Most of us believe we know fraud when we see it, but few of us feel comfortable actually defining the term “fraud.”
First and foremost, fraud is a legal concept. Only a court of law can determine if and when it has occurred. By definition, fraud always involves an intentional deception.
Fraud typically comes in the forms of fraudulent financial reporting, asset misappropriation and misconduct. In particular, fraudulent financial reporting is the misrepresentation of financial information that is required for management and/or external reporting. Asset misappropriation is the embezzlement or misuse of company assets for personal gain, while corruption includes activities that involve illegal or unethical conduct or violate law (involving criminal or civil penalties), government regulations or company policies.
Three Conditions of Fraud
There are typically three conditions present when a fraud occurs. These conditions comprise what is known as the fraud triangle. Understanding the concepts included in the fraud triangle is imperative to understanding how to manage fraud risk effectively.
The first condition typically present is opportunity, which may include poor or insufficient internal controls, the absence of proactive fraud detection measures, or a faulty tone at the top from executive management.
The second condition often present is incentive or pressure to commit fraud. In cases of fraudulent financial reporting, the pressure or incentive may be to meet budget targets, consensus-earnings expectations or debt covenants. For asset misappropriation, the pressure or incentive may be to support a drug or gambling habit, meet burdensome financial obligations or support a lifestyle not commensurate with income.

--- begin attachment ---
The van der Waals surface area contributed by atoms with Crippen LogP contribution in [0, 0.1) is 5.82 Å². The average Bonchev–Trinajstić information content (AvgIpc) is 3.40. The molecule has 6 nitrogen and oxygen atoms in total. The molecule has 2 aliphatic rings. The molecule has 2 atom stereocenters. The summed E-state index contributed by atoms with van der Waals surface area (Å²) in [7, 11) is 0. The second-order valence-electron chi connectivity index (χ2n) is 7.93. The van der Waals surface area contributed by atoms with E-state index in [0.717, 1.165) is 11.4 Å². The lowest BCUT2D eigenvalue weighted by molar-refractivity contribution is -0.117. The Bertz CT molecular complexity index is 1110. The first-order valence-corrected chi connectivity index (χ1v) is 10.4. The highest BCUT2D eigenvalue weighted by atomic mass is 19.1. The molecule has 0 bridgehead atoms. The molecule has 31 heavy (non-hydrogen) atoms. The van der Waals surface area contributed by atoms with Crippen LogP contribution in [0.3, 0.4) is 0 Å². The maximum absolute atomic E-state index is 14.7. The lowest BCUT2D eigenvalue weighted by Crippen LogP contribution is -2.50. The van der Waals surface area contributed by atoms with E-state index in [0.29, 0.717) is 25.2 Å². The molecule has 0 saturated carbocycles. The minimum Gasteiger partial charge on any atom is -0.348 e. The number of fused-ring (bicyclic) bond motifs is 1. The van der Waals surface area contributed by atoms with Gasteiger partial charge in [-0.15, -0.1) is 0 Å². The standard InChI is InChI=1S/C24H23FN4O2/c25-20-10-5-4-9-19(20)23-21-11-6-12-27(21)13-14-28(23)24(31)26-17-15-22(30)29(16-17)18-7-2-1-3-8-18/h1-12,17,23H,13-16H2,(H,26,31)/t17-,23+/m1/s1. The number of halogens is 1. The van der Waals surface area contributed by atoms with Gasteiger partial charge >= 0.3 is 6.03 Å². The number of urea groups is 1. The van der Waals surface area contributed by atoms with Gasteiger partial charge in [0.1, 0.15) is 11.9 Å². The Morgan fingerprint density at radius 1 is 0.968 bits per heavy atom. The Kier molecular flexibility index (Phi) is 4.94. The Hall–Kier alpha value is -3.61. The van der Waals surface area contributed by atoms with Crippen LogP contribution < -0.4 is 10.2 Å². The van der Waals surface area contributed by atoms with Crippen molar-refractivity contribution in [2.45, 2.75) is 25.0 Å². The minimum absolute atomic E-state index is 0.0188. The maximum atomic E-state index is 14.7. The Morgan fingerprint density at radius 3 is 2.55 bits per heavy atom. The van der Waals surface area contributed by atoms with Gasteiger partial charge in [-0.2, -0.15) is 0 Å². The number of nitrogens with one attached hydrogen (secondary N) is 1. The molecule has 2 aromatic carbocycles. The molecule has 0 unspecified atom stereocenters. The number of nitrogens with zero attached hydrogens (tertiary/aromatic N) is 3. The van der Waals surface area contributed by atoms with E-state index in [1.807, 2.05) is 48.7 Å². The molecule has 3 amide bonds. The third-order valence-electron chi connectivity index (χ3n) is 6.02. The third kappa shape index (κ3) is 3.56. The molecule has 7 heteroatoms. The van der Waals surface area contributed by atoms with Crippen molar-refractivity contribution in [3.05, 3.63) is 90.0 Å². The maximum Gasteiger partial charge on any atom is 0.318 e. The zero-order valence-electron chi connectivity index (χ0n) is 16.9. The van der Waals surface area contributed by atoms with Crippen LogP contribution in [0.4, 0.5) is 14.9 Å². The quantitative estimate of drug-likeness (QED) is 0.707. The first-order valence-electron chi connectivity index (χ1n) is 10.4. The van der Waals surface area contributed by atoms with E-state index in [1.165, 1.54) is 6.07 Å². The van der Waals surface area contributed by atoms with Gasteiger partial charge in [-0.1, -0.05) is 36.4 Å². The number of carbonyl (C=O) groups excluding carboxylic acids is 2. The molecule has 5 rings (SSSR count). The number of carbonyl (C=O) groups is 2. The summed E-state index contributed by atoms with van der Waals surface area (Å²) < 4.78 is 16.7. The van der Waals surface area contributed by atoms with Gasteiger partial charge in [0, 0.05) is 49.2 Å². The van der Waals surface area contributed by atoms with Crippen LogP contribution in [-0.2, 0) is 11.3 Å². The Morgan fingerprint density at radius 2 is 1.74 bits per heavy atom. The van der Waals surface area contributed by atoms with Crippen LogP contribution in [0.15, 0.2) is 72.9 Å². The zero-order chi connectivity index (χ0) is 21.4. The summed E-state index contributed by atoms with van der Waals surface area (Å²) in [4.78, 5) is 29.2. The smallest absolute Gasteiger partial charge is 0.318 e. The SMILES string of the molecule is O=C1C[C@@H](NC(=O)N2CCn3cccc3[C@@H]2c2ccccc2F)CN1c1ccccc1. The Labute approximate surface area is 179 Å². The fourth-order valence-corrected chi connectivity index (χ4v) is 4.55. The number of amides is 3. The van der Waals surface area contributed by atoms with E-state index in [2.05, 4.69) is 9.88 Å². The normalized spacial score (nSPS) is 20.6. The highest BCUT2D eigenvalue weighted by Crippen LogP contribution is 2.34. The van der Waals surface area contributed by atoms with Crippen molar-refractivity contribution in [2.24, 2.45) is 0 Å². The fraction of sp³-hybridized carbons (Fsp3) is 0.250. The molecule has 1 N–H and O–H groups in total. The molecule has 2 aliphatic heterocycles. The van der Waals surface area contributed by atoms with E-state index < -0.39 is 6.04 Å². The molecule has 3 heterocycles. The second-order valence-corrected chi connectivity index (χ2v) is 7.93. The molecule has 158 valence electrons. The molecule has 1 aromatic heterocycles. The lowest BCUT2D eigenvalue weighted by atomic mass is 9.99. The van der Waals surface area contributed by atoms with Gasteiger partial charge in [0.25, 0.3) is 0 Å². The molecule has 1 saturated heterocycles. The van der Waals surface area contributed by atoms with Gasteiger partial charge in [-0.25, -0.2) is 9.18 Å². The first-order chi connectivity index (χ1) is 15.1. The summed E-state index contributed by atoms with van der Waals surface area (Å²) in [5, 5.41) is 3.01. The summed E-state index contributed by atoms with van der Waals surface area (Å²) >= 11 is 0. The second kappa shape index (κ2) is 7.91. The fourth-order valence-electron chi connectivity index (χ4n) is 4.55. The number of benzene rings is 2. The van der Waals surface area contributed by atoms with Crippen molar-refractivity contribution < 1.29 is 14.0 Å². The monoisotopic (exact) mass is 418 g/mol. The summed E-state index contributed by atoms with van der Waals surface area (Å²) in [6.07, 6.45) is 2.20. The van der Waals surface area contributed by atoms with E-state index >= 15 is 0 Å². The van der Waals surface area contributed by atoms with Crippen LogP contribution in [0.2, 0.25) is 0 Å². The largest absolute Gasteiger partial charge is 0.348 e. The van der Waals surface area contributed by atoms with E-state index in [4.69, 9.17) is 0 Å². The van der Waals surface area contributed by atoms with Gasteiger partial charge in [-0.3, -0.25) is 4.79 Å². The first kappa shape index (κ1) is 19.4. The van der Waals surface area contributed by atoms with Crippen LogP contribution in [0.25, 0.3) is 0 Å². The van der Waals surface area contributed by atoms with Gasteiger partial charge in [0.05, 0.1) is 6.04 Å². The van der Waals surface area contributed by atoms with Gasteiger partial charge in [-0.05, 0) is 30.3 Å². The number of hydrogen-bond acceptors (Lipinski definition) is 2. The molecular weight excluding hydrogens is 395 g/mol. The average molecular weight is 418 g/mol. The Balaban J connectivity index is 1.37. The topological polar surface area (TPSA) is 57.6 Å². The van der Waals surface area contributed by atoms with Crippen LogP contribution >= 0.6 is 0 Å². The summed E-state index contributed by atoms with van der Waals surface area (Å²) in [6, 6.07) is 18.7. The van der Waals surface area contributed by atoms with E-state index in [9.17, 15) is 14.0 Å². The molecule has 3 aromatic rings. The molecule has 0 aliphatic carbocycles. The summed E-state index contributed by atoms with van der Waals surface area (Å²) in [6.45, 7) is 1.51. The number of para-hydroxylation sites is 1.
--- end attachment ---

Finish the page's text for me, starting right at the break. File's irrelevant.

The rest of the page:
The third condition is rationalization, a concept that is often more difficult to understand. Simply put, most individuals cannot perpetrate wrongdoing unless they can justify it to themselves or others. Typically, perpetrators of financial fraud may say such things as, “We were going to make up for it next quarter,” “We are helping the company,” “We are protecting jobs” or “No one gets hurt.” With respect to asset misappropriation, you may expect to hear such statements as “I was only borrowing the money,” “I was doing it for a good cause” or “No one would miss it.”
How Broad a Problem Is Fraud?
How broad a problem is fraud? To find out, KPMG LLP conducted a blind survey of prescreened working adults who fell into demographic categories spanning all levels of job responsibility, 16 job functions, 11 industry sectors, and four thresholds of organizational size. The survey, now released as KPMG's 2005-2006 Integrity Survey, asked respondents whether they had personally seen or had firsthand knowledge of misconduct within their organizations over the past 12-month period. Seventy-four percent answered yes, compared with 76% in 2000.
These results demonstrate that fraud and misconduct remain prevalent and are not demonstrably declining. Around three-quarters of respondents were aware of fraud in their organizations, which makes one wonder: What are companies doing about it?
How Are Companies Responding to Fraud Risk?
In response to changes in the regulatory environment and recent events in the marketplace, companies are revisiting existing internal control policies and procedures as they relate to fraud and misconduct.
While many organizations intend to “do the right thing,” often their efforts in this area have been reactive and focused upon meeting deadlines and minimum requirements. Also, many of the new guidelines and frameworks are not very prescriptive and fail to provide clear guidance. Some organizations, though, have embraced the new requirements and frameworks and are transforming the way they approach fraud.